Title: Derek Amato: I Am Savant
There are only 50 known prodigious savants in the world. Derek Amato is one of them. After sustaining a concussion after falling in a pool, Derek suddenly discovered he had extraordinary piano playing abilities. This is his story.
Title: Lessons for capitalism from the East India Company
How a motley City gathering morphed into history’s most rapacious corporation — and why its story matters today.
The East India Company was also the ultimate model and prototype for many of today’s joint-stock corporations. No blue plaque or memorial today marks the site of its former headquarters on Leadenhall Street in the City of London, which lies buried beneath the foundations of Richard Rogers’s glass-and-steel Lloyd’s building. But anyone seeking a monument to its legacy need only look around. For the EIC remains history’s most ominous warning about the potential for the abuse of corporate power — and the insidious means by which the interests of shareholders can seemingly become those of the state.
5. Luxury industry
Title: LVMH: on a luxury shopping spree
At the end of October, luxury tycoon Bernard Arnault travelled to Seoul to unveil a new Louis Vuitton store designed by architect Frank Gehry. During the short trip, Europe’s richest man also popped into a branch of Tiffany & Co, the US jeweller that his LVMH group had made an offer for earlier that month. Nothing escaped Mr Arnault’s critical eye. Stuck on an empty display case was a Post-it note, with “not available” scribbled on it; on another display case, a bottle of cleaning fluid still lingered. Mr Arnault sent photographs by WhatsApp to the team back in Paris, with his feedback: “There’s work to do.” On Monday, LVMH announced that it had clinched Tiffany for $16.6bn and Mr Arnault hailed the addition of “an American icon” to his sprawling luxury goods empire. It represents the 70-year-old’s boldest investment to date in the US, where he spent several years as a real estate developer in the 1980s in self-imposed exile from France’s socialist government.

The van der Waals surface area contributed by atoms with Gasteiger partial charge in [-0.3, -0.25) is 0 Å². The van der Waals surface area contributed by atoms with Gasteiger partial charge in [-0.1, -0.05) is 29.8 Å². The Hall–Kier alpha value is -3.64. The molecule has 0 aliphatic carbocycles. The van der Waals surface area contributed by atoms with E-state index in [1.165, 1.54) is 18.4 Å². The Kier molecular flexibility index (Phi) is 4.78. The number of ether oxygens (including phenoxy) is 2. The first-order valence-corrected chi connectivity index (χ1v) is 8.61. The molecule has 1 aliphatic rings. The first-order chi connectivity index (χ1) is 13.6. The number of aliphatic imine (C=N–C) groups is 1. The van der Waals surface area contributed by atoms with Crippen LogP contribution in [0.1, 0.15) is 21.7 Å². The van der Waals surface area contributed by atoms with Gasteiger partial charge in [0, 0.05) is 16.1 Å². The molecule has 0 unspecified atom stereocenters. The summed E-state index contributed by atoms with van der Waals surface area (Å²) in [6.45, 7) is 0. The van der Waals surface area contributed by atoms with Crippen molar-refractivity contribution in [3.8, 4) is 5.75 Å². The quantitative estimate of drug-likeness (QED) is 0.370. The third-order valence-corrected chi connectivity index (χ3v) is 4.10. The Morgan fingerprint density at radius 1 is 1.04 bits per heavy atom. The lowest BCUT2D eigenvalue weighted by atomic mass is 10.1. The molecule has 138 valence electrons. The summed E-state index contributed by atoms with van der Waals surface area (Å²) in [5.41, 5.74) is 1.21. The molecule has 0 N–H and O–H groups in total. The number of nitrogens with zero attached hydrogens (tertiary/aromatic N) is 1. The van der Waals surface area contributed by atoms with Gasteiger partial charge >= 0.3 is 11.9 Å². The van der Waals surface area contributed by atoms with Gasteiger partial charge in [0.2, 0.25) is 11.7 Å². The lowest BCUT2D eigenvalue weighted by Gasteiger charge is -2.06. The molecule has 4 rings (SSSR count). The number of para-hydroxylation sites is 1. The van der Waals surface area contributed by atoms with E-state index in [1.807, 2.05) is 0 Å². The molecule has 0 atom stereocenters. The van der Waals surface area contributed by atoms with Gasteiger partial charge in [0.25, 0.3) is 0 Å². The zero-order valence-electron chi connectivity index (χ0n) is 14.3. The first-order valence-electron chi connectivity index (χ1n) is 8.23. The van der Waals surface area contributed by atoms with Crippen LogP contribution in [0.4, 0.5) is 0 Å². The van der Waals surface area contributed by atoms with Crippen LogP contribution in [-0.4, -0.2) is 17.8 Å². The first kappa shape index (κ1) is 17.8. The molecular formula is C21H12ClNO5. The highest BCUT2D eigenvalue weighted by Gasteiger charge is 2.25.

+1 Book of the week
Author and title: Alan Watts – Out of your mind
If you haven’t read or listened to too much of this self described spiritual entertainer’s material either this book or one called The Book are a great introduction. This in particular is a wonderful collection of 12 of his teaching sessions. The core message of the book is that we are all living in an illusion (call it the Matrix if you are a Neo fan or water if you are a DFW fan) but the premise is not to make you stop participating in it rather to help to wake you up. He often said that in order to come to our senses we sometimes need to go out of our minds. This book helps you do just that.
“As long as we can be taunted by death we can be ruled. We can be ruled via the fear of death.”
“Zen is spiritual ophthalmology, so that you can see clearly.”
“When the wrong man uses the right means, the right means work in the wrong way.”
“On hierarchy: one cannot be the teacher if there are no students.”
“So long as there’s a certain uncertain outcome in a game, that is a good game. Chaos never completely wins it just gives order a good run for its money.”